We hesitate allowing server-side modifications at the switch-off for two reasons. First, it is impossible to draw a line on what can be modified on the server and, hence, drastic modifications (possibly conflicting with Polygraph operation) have to be allowed. Second, since the device under test is the load balancer and not the combination of load balancer plus origin server, we believe it is unfair to allow some vendors to modify the servers.
In general, real clients and servers do not share the same subnet. Real load balancers are usually deployed in the environments with routers and, hence, do not have to perform routing functions.
The switch-off workload should put simulated clients and servers into different subnets. Some device will have to route traffic from simulated clients to simulated origin servers and back. Some load balancers can perform simple routing functions, but some cannot. We can ``help'' those that cannot by configuring appropriate static routes on Polygraph servers. However, we do not know whether we can cover all scenarios. We request that all participants double check that their equipment can function correctly in at least one of the routing setups allowed at the switch-off.
We could allow using zero-cost routers as a part of participant zone (just like L2 traffic aggregation devices above). However, this will further complicate the setup and may introduce performance overheads that will be impossible to factor out.
Most requests to origin servers come from remote machines and often have to go through modem connections or congested links with significant packet delays, loss, and bandwidth limitations. Moreover, our tests and reports from caching vendors suggest that the presence of packet-level problems affects some L4/7 devices in a profound way.
We can simulate WAN packet delay, loss, and pipe bandwidth using FreeBSD kernel feature called DummyNet. We have been using DummyNet successfully for caching workloads. Meeting participants will need to agree on exactly what WAN delays and loss should be simulated (e.g., 100msec mean packet delay and 0.1% average packet loss with 20Kb/sec bandwidth limits).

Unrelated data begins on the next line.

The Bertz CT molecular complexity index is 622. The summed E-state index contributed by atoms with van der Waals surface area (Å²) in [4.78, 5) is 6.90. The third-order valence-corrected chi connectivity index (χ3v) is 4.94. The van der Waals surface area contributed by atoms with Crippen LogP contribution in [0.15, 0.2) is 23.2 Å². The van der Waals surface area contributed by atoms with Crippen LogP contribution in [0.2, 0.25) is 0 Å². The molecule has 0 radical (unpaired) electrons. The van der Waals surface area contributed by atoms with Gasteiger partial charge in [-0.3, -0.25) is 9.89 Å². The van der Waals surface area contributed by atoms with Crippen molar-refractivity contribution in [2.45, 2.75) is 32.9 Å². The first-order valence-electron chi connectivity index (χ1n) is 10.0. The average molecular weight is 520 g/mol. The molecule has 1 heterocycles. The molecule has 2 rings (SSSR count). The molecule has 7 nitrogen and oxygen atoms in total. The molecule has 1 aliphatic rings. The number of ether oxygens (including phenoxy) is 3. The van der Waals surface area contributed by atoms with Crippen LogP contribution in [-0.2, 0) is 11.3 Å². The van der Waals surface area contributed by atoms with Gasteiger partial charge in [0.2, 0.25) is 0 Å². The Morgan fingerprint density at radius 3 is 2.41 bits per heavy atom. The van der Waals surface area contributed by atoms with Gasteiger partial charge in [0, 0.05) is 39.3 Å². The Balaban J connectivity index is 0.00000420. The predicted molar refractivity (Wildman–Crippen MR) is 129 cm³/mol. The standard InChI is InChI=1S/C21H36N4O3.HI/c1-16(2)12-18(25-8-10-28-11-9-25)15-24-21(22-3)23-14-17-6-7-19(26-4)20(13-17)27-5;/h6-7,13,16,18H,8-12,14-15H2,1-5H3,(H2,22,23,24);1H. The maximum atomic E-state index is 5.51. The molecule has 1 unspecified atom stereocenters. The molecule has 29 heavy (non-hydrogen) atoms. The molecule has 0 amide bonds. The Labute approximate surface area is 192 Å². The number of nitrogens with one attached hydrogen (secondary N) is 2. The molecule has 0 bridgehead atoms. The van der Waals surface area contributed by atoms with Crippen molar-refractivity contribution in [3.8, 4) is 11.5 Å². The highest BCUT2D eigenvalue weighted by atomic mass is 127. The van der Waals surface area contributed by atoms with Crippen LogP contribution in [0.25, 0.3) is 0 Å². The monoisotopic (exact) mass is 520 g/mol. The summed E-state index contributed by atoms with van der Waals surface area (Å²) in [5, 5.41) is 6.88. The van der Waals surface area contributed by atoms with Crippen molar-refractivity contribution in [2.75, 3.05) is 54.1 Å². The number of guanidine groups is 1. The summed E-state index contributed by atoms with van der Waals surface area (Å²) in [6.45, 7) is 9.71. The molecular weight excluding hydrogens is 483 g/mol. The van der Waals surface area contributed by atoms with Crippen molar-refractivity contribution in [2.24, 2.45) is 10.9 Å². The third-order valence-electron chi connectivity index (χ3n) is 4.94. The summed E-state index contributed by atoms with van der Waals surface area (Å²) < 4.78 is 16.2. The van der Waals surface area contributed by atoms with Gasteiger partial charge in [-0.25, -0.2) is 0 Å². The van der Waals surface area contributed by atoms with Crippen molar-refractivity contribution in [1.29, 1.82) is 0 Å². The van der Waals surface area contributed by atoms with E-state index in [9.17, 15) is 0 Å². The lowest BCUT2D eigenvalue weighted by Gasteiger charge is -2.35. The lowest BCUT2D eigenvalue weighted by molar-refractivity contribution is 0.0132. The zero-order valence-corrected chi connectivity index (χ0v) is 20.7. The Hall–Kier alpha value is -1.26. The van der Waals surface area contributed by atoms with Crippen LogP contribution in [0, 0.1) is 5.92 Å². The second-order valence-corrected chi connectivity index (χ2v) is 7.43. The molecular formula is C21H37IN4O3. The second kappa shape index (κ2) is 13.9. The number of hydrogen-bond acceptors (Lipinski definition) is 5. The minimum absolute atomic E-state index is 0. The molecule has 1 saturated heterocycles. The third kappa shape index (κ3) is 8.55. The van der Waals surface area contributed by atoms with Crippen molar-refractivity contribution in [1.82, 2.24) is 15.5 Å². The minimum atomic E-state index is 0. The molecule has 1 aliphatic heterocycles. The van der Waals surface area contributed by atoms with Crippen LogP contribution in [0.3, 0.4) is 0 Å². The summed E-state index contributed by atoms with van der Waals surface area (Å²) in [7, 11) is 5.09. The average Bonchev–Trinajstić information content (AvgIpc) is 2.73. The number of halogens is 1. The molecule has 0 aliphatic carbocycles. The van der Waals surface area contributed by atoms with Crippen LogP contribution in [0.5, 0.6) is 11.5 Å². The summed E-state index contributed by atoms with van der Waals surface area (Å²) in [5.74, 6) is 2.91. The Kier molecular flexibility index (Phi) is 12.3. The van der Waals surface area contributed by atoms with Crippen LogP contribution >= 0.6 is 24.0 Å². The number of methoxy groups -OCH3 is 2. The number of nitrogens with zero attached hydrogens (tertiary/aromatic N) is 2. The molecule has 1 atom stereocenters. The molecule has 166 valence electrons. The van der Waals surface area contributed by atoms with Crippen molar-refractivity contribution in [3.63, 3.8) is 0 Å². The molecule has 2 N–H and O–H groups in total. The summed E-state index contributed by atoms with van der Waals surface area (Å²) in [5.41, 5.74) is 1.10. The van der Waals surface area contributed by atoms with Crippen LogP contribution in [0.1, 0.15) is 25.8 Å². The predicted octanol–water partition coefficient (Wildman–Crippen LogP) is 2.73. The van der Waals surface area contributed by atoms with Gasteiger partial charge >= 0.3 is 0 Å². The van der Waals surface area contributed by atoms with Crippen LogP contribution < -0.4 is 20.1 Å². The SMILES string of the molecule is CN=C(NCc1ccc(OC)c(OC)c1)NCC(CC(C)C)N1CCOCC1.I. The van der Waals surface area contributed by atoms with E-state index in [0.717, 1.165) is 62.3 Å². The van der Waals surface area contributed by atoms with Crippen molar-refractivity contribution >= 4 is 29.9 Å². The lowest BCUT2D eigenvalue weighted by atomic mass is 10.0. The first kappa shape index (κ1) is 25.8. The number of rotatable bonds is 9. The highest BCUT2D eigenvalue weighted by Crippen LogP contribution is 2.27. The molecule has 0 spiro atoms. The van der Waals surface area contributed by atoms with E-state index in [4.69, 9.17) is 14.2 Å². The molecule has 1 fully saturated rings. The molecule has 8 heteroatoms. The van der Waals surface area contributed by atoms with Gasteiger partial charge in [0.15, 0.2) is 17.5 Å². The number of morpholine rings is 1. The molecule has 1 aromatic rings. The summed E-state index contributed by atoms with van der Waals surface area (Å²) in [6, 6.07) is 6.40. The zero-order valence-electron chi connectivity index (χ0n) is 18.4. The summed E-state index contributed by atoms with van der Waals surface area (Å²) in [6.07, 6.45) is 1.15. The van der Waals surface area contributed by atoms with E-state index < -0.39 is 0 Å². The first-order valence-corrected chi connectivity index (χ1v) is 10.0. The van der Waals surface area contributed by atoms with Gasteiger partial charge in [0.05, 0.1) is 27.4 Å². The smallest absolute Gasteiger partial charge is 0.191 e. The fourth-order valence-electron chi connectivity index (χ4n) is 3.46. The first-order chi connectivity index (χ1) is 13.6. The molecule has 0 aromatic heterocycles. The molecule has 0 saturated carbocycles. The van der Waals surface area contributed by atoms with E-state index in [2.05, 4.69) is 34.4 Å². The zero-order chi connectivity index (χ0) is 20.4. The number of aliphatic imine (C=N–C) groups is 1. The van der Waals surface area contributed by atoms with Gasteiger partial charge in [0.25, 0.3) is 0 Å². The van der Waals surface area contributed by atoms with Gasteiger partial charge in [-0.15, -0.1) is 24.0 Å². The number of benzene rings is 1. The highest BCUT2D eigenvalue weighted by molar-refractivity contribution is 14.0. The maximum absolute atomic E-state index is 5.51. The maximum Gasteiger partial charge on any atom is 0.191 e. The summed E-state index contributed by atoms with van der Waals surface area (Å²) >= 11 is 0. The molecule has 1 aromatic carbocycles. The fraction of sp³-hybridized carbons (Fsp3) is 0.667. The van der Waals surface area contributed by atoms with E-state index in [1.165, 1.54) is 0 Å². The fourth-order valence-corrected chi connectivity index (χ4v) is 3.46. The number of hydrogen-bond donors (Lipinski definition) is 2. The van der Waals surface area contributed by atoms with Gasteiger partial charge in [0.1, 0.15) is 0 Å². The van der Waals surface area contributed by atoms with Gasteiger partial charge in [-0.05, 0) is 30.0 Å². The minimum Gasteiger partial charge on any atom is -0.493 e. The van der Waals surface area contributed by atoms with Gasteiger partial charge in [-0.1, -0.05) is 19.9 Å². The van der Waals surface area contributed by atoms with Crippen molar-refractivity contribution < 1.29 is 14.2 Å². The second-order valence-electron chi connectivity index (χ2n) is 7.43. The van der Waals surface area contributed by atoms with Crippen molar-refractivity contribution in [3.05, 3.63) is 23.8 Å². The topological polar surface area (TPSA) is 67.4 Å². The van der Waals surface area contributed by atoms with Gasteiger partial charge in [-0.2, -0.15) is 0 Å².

Redirecting traffic to healthy servers in the presence of network, hardware, or software failures is a key feature of L4/7 load balancers. We can simulate some failures in a lab environment. For example, a simulated origin server can be configured to stop responding to HTTP and/or ICMP requests. We can also simulate network-level problems by bringing server NICs down. Finally, we can pull network cables out of the switch or server box.
The two big questions to be discussed at the meeting are what kind of failures should be simulated (if any), and whether those failures should be integrated into a baseline test or separated into a special experiment.
Several metrics to quantify and compare failure handling should also be discussed and adopted for future switch-off reporting.
We expect to setup one or two big benches (100-200 PCs) for all participants to share. Tests will be executed sequentially on each bench. Participation fee will be proportional to entry's peak request rate so that participants pay only for what they use. Peak request rate will determine the number of client PCs required for the test. Per-client price will depend on the number of benches, the number of tests per participant, and the number of participants. More tests may mean longer switch-off duration and/or higher participation costs. More participants may mean lower participation fees.
While there are still plenty unknowns, we hope to keep average participation costs in the $5-15K/entry ballpark range.
Each participant will be responsible for bringing and setting up their equipment.
Besides covering the expenses, our primary objectives are:
We expect a single client PC at the switch-off to generate 500-700 req/sec.